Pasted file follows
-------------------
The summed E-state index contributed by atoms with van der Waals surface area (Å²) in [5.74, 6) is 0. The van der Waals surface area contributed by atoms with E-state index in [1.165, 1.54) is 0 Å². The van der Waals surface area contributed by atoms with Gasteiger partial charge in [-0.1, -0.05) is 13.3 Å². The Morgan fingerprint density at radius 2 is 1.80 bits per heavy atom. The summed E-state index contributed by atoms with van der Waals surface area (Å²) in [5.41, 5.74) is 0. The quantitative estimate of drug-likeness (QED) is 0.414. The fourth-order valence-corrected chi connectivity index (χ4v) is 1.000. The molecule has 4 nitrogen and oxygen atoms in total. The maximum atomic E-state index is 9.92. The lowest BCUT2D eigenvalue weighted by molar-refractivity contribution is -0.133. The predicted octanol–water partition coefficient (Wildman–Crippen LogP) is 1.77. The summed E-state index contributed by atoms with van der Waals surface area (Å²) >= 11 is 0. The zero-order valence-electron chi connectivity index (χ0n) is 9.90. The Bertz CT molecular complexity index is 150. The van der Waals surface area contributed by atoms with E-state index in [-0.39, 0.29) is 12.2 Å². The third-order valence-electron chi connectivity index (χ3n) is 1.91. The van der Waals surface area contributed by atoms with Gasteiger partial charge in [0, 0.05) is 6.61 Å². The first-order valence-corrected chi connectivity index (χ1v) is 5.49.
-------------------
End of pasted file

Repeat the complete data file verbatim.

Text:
The summed E-state index contributed by atoms with van der Waals surface area (Å²) in [5.74, 6) is 0. The van der Waals surface area contributed by atoms with E-state index in [1.165, 1.54) is 0 Å². The van der Waals surface area contributed by atoms with Gasteiger partial charge in [-0.1, -0.05) is 13.3 Å². The Morgan fingerprint density at radius 2 is 1.80 bits per heavy atom. The summed E-state index contributed by atoms with van der Waals surface area (Å²) in [5.41, 5.74) is 0. The quantitative estimate of drug-likeness (QED) is 0.414. The fourth-order valence-corrected chi connectivity index (χ4v) is 1.000. The molecule has 4 nitrogen and oxygen atoms in total. The maximum atomic E-state index is 9.92. The lowest BCUT2D eigenvalue weighted by molar-refractivity contribution is -0.133. The predicted octanol–water partition coefficient (Wildman–Crippen LogP) is 1.77. The summed E-state index contributed by atoms with van der Waals surface area (Å²) >= 11 is 0. The zero-order valence-electron chi connectivity index (χ0n) is 9.90. The Bertz CT molecular complexity index is 150. The van der Waals surface area contributed by atoms with E-state index in [-0.39, 0.29) is 12.2 Å². The third-order valence-electron chi connectivity index (χ3n) is 1.91. The van der Waals surface area contributed by atoms with Gasteiger partial charge in [0, 0.05) is 6.61 Å². The first-order valence-corrected chi connectivity index (χ1v) is 5.49.